75 percent people use AI at work: Report

Despite fears of job loss, leaders report a talent shortage for key roles. And as more employees eye a career move, managers say AI aptitude could rival experience.

By  Indrani BoseMay 9, 2024 11:19 AM
75 percent people use AI at work: Report
To help leaders and organizations overcome AI inertia, Microsoft and LinkedIn looked at how AI will reshape work and the labor market broadly, surveying 31,000 people across 31 countries. (Representational image via Unsplash)

The 2024 Work Trend Index Annual Report from Microsoft and LinkedIn states that 2024 is the year AI at work gets real. Use of generative AI has nearly doubled in the last six months, with 75% of global knowledge workers using it. And employees, struggling under the pace and volume of work, are bringing their own AI to work. While leaders agree AI is a business imperative, many believe their organization lacks a plan and vision to go from individual impact to applying AI to drive the bottom line. The pressure to show immediate

ROI is making leaders inert, even in the face of AI inevitability. Just as with the advent of the internet or the PC, business transformation comes with broad adoption. Organizations that apply AI to drive growth, manage costs, and deliver greater value to customers will pull ahead.

At the same time, the labor market is set to shift again—with AI playing a major role. Despite fears of job loss, leaders report a talent shortage for key roles. And as more employees eye a career move, managers say AI aptitude could rival experience. For many employees, AI will raise the bar but break the career ceiling.

To help leaders and organizations overcome AI inertia, Microsoft and LinkedIn looked at how AI will reshape work and the labor market broadly, surveying 31,000 people across 31 countries.

Findings: 75 percent of knowledge workers use AI at work. Employees want AI at work—and they won’t wait for companies to catch up.

46 percent of users started using it less than six months ago. Users say AI helps them save time (90 percent), focus on their most important work (85 percent), be more creative (84 percent), and enjoy their work more (83 percent).

The heaviest Teams users (the top 5 percent) summarized 8 hours of meetings using Copilot in the month of March, the equivalent of an entire workday.

While most leaders agree AI is a necessity, the pressure to show immediate ROI is making leaders move slowly.

79 percent of leaders agree their company needs to adopt AI to stay competitive, but 59% worry about quantifying the productivity gains of AI.

This uncertainty is stalling vision: 60 percent of leaders worry their organization’s leadership lacks a plan and vision to implement AI.

Without guidance or clearance from the top, employees are taking things into their own hands and keeping AI use under wraps:

78 percent of AI users are bringing their own AI tools to work (BYOAI)—it’s even more common at small and medium-sized companies (80 percent). And it’s not just Gen Z—BYOAI cuts across all generations.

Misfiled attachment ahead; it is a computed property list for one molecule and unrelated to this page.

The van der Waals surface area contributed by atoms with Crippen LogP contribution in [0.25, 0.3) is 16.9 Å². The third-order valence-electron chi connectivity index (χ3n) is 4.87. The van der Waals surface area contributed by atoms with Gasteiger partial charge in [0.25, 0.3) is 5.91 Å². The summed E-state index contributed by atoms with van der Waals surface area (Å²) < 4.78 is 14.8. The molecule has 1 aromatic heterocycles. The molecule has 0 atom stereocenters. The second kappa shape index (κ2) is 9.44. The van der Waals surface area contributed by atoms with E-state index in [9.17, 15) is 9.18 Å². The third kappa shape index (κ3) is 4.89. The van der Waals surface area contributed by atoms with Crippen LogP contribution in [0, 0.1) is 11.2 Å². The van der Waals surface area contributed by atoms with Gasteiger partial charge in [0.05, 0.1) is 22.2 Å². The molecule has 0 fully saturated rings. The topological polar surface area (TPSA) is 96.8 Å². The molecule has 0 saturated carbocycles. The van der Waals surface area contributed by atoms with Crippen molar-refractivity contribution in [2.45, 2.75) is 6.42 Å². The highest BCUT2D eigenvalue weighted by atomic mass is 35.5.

52 percent of people who use AI at work are reluctant to admit to using it for their most important tasks.

53 percent of people who use AI at work worry that using it on important work tasks makes them look replaceable. This approach means missing out on the benefits that come from strategic AI use at scale. It also puts company data at risk in an environment where leaders’ #1 concern for the year ahead is cybersecurity and data privacy.

BYOAI Is Not Just for Gen Z. Employees across every age group are bringing their own AI tools to work. 78% millennials, 76% GenX and 73% boomers use BYOAI.

Another driver of BYOAI: work has accelerated faster than employees’ ability to keep up. 68% of people say they struggle with the pace and volume of work, and 46% feel burned out.

Email overload persists—85% of emails are read in under 15 seconds, and the typical person has to read about 4 emails for every 1 they send. Meetings and after-hours work are holding steady at their post-pandemic highs, and the workday still skews toward communication: in the Microsoft 365 apps, users spend 60% of their time on emails, chats, and meetings, and only 40% in creation apps like Word and PowerPoint.

As AI use surges ahead, leaders who are “extremely familiar” with AI see its potential to be as transformational as the shift from a typewriter to a computer. Within the next five years, 41% of these leaders expect to redesign business processes from the ground up with AI. In the same time frame, they anticipate orchestrating (38%) and training a team of AI bots (42%), and ensuring the ethical use of AI (47%) will be a core part of their job.

The data is clear: People are overwhelmed with digital debt and under duress at work— and they are turning to AI for relief. The opportunity for every leader is to channel this momentum into ROI.

First Published on May 9, 2024 11:15 AM

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